Los Angeles, September 5, 2023 — Trethera Corporation, a clinical stage biopharmaceutical company committed to developing novel drugs targeting nucleotide metabolism for the treatment of cancer and autoimmune diseases, announced today the appointment of Michael Levy, MD, PhD, to its Scientific Advisory Board. Dr. Levy will have a particular focus on evaluating the clinical development of Trethera’s lead asset, TRE-515, in demyelinating autoimmune diseases. A demyelinating disease is any condition that causes damage to the protective covering (myelin sheath) that surrounds nerve fibers in the brain, spinal cord, and peripheral nervous system. When the myelin sheath is damaged, nerve impulses slow or even stop, causing neurological problems.
Dr. Levy is currently an Associate Professor of Neurology at Harvard Medical School and Research Director for the Division of Neuroimmunology at Massachusetts General Hospital, where he leads a team focused on rare autoimmune diseases of the central nervous system. His efforts focus on seeking to understand the causes and to develop treatments for rare autoimmune demyelinating diseases, including optic neuritis, a condition in which inflammation of the optic nerve affects vision, and acute disseminated encephalomyelitis (ADEM), a neural inflammation that primarily impacts children. Dr. Levy will advise Trethera regarding the potential of its first-in-class compound, TRE-515, to treat optic neuritis and ADEM as well as other more common neurologic diseases such as multiple sclerosis (MS).
“We are honored to have Dr. Levy join our advisory board,” said Dr. Ken Schultz, Chairman and CEO of Trethera. “He is a leading authority on rare neurologic autoimmune diseases and has expertise in both early and late-stage clinical trials. His knowledge is especially well suited and valuable given that TRE-515 has achieved FDA Orphan Drug Designations for both optic neuritis and ADEM.”
“I am delighted to support Trethera as it advances TRE-515 as a treatment option for patients with optic neuritis and ADEM,” said Dr. Levy. “Supporting these efforts is especially compelling given the high unmet need. Both conditions are frequently treated with high-dose corticosteroids, which can be associated with significant side effects and incomplete symptom resolution. With no approved therapies, and a real mortality risk in a vulnerable pediatric patient population, treating ADEM remains complex on multiple levels.”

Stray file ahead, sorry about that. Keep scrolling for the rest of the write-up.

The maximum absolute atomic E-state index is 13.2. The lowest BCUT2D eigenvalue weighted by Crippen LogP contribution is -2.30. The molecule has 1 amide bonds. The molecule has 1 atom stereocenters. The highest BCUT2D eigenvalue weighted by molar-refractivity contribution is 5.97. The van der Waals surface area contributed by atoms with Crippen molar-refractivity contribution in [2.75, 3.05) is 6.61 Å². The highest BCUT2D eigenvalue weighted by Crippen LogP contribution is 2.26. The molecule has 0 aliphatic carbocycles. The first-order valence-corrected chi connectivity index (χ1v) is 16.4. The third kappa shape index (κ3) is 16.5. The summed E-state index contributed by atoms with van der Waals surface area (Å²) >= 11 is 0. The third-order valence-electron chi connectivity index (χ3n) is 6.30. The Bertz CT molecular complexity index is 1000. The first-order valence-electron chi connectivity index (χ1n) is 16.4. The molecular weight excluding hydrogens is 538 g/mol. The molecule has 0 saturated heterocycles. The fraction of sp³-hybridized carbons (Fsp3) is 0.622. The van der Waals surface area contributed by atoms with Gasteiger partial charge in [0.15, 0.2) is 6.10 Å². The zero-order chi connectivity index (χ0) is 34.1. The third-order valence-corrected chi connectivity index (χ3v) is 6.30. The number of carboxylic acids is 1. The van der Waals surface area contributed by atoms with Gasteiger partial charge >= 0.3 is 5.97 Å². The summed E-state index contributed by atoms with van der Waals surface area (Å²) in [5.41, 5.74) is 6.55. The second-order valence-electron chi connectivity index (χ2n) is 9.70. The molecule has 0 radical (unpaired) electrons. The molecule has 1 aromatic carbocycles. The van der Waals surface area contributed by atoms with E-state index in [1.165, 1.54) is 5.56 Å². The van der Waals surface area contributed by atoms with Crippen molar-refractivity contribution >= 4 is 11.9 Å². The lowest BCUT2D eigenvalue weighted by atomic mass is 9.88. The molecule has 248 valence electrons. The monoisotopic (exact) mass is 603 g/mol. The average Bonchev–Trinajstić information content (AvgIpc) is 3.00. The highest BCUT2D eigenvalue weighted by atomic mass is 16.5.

Dr. Levy received his Doctor of Medicine and Philosophy (MD, PhD) from Baylor College of Medicine, completing his neurology residency training at Johns Hopkins Hospital. He also holds a Bachelor of Arts (BA) degree from the University of Pennsylvania. He is a fellow of the American Academy of Neurology.
Trethera is a clinical stage privately held biopharmaceutical company dedicated to pioneering the development of novel treatments for autoimmune diseases and cancers. Founded by prominent UCLA scientists, Trethera is led by experienced management and board members. Trethera’s innovative approach to targeting nucleotide metabolism led to the development of TRE-515, an orally administered capsule twice designated by the FDA as an Orphan Drug. TRE-515 is a first-in-class clinical stage drug that inhibits deoxycytidine kinase (dCK), the rate-limiting enzyme in the nucleoside salvage pathway, one of two biosynthetic pathways that generate DNA precursors. It is believed that some forms of cancer may be preferentially dependent on the salvage pathway to support tumor growth, and certain autoimmune diseases, such as multiple sclerosis, might also respond to TRE-515 treatment. Trethera is developing TRE-515 for use as a monotherapy or in combination, to precisely target a metabolic vulnerability of cancer or autoimmune diseases that will transform outcomes for patients.
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TRE-515 is an orally delivered, once daily, therapeutic engineered to inhibit dCK, the key enzyme in the nucleoside salvage pathway. A common characteristic of tumor cells in solid malignancies and pathological immune cells in autoimmune diseases is the requirement for elevated nucleotide levels to support abnormal and accelerated cell division. In contrast, dCK activity is not required in most healthy adult human cells. Mediated by the rate limiting enzyme, dCK, the nucleoside salvage pathway may play a pivotal role in enabling the rapid cell proliferation of cancer cells and aberrant activated lymphocytes, suggesting dCK as a potential therapeutic target with expected enhanced safety.
Note on Forward-Looking Statements
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